Since 1967, Photonics Spectra
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Clues in the AltocumulousMICHAEL D. WHEELER, email@example.com
Clouds — those mesmerizing cotton puffs in the sky — cover some 70 percent of the earth’s surface at any given time. While they’re made up of mere water droplets and tiny ice particles, their complexity is reflected in their swift formation and dispersion, and rapidly changing hues.
For scientists, clouds represent the biggest source of uncertainty when it comes to understanding climate change. Are they accelerating warming or cooling the earth? Or both?
That mystery has prompted current and upcoming satellite missions from the world’s space agencies to incorporate lidar and other photonics technologies to help profile clouds and their cousins, aerosols — suspensions of sand, volcanic ash or other materials that scatter and absorb sunlight. Beyond lidar, sophisticated new sensors are tracking absorption lines throughout the infrared spectrum, extracting highly accurate atmospheric temperature and water vapor changes, as just one example. Read article
for “Space-Based Remote Sensing Yielding New Insights into Climate Change.”
In keeping with our remote sensing theme, senior editor Justine Murphy previews this month’s SPIE Defense + Commercial Sensing Conference to be held April 17-21 in Baltimore. Billed as “the leading global sensing and imaging event for commercial
applications,” the must-attend event covers advances in cameras, high-precision optics, fiber sensors, spectroscopy, IR detectors and more (read article
Before we turn from remote sensing, don’t miss “New Indium Antimonide-Based IR Detectors Surpass Previous Limitations”, by IRCameras’ Arnold Adams, Len Kamlet and Elliott Rittenberg (read article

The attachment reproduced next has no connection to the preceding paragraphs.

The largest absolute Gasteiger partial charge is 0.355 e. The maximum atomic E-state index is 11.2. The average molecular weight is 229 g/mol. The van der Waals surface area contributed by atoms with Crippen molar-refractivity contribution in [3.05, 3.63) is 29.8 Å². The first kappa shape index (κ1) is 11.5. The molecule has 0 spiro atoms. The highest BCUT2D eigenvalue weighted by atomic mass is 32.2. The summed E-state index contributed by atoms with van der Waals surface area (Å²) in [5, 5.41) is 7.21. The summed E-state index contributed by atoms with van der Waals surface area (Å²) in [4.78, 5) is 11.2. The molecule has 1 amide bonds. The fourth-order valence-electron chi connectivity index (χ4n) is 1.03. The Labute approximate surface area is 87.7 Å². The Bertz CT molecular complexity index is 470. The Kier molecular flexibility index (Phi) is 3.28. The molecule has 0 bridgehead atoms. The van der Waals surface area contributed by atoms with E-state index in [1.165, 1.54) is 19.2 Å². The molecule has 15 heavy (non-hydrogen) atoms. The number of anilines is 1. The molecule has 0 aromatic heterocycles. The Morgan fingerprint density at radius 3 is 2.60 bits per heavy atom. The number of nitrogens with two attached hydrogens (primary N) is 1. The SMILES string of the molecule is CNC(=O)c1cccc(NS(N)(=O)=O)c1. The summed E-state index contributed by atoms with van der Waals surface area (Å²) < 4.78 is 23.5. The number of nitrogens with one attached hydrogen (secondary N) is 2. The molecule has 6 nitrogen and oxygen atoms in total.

). Advancements in the production of InSb focal plane arrays are extending the wavelength response of today’s cameras below 3 µm.
Also in this issue, Uwe Vogel of the Fraunhofer Institute for Organic Electronics, Electron Beam and Plasma Technology FEP, explores the expanding market for OLED microdisplays, and offers an overview of recent technical advances, from subpixel patterning to the development of stacked OLEDs. Vogel’s “OLED Microdisplays: Advancing Virtual and Augmented Reality Smart Glasses” (read article
Finally in this month’s print exclusive, contributing editor Marie Freebody’s “Delivering Optical Devices to the Medical Market” (read article
) recounts the opportunities and potential pitfalls of commercializing medical devices that integrate optics or photonics technologies. It’s not enough to answer an unmet need; device manufacturers must account for clinical trials and lengthy regulatory approvals. Yet with a global market that is expected to reach $538.7 billion in 2018, according to BCC Research, fueled by an explosion in wearable devices, there may never be a better time to enter the market than now.
Enjoy the issue.